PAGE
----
Wet H2S Corrosion (hydrogen sulphide) is commonly found in the Oil Refinery and Gas Production Industries and is a deterioration process which can have a major impact, particularly in the use of pressure vessel steel plate. Since any damage takes place on the interior, detection can only be observed using complicated inspection methods.
As a consequence, a failure from such hydrogen induced cracking can occur without prior warning and represents a considerable hazard which in extreme cases can result in serious injury to operatives or even death.
Also known as ‘sour service’, issues including hydrogen blistering, hydrogen induced cracking (HIC) and stress orientated hydrogen induced cracking (SOHIC) are caused by the aqueous hydrogen charging of the steel. This charging can cause blistering and embrittlement, which is potentially disastrous in carbon steel pressure vessel environments. These conditions can be present wherever there is a wet H2s environment.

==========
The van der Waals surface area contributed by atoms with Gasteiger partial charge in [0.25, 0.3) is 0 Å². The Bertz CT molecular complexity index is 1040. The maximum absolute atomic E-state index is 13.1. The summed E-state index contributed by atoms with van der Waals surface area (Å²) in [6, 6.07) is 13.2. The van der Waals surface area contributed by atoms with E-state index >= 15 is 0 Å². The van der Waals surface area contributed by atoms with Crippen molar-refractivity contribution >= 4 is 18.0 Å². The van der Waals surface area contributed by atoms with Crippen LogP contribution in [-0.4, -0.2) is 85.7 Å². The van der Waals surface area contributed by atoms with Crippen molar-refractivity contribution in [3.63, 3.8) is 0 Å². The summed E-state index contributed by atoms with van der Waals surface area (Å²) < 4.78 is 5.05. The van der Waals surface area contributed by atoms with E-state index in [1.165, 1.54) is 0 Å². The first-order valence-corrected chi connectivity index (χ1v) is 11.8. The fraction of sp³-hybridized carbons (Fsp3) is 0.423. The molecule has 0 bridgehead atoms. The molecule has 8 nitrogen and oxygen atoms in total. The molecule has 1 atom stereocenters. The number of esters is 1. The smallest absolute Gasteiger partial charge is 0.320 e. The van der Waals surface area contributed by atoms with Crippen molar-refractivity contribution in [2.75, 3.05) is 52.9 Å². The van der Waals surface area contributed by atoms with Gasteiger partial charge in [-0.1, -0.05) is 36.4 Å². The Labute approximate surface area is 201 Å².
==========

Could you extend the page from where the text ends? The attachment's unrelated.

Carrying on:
There are two primary attacks on carbon steel plate in a wet H2S corrosion scenario…
The levels of corrosion in steel plate in this scenario are dictated by numerous factors including the quality of the steel itself, the chemical composition of the material, and conditions, processing and treatments applied at the mill. The suitability of the steel plate for this purpose should be established from the test certificate at the completion of production.
The provision of HIC tested carbon steel plate is a major consideration for steel procurement in the oil and gas industry as it offers high resistance against the ongoing effects of hydrogen induced cracking (HIC).